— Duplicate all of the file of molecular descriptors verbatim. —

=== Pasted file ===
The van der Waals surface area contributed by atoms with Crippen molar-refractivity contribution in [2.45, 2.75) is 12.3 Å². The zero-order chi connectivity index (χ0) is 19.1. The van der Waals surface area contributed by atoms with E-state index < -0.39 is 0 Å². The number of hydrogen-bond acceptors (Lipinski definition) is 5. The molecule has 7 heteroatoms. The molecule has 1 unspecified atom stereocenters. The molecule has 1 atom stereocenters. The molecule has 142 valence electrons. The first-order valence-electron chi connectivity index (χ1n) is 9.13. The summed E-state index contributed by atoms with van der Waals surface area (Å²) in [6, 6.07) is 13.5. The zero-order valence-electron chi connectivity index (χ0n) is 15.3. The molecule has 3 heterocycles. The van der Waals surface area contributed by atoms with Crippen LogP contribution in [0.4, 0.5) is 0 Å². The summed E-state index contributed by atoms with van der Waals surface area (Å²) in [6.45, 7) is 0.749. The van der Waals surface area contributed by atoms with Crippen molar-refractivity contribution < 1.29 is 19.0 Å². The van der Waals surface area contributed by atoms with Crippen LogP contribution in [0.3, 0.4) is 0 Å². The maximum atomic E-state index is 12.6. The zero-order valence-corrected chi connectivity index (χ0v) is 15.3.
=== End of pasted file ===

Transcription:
The van der Waals surface area contributed by atoms with Crippen molar-refractivity contribution in [2.45, 2.75) is 12.3 Å². The zero-order chi connectivity index (χ0) is 19.1. The van der Waals surface area contributed by atoms with E-state index < -0.39 is 0 Å². The number of hydrogen-bond acceptors (Lipinski definition) is 5. The molecule has 7 heteroatoms. The molecule has 1 unspecified atom stereocenters. The molecule has 1 atom stereocenters. The molecule has 142 valence electrons. The first-order valence-electron chi connectivity index (χ1n) is 9.13. The summed E-state index contributed by atoms with van der Waals surface area (Å²) in [6, 6.07) is 13.5. The zero-order valence-electron chi connectivity index (χ0n) is 15.3. The molecule has 3 heterocycles. The van der Waals surface area contributed by atoms with Crippen LogP contribution in [0.4, 0.5) is 0 Å². The summed E-state index contributed by atoms with van der Waals surface area (Å²) in [6.45, 7) is 0.749. The van der Waals surface area contributed by atoms with Crippen molar-refractivity contribution < 1.29 is 19.0 Å². The van der Waals surface area contributed by atoms with Crippen LogP contribution in [0.3, 0.4) is 0 Å². The maximum atomic E-state index is 12.6. The zero-order valence-corrected chi connectivity index (χ0v) is 15.3.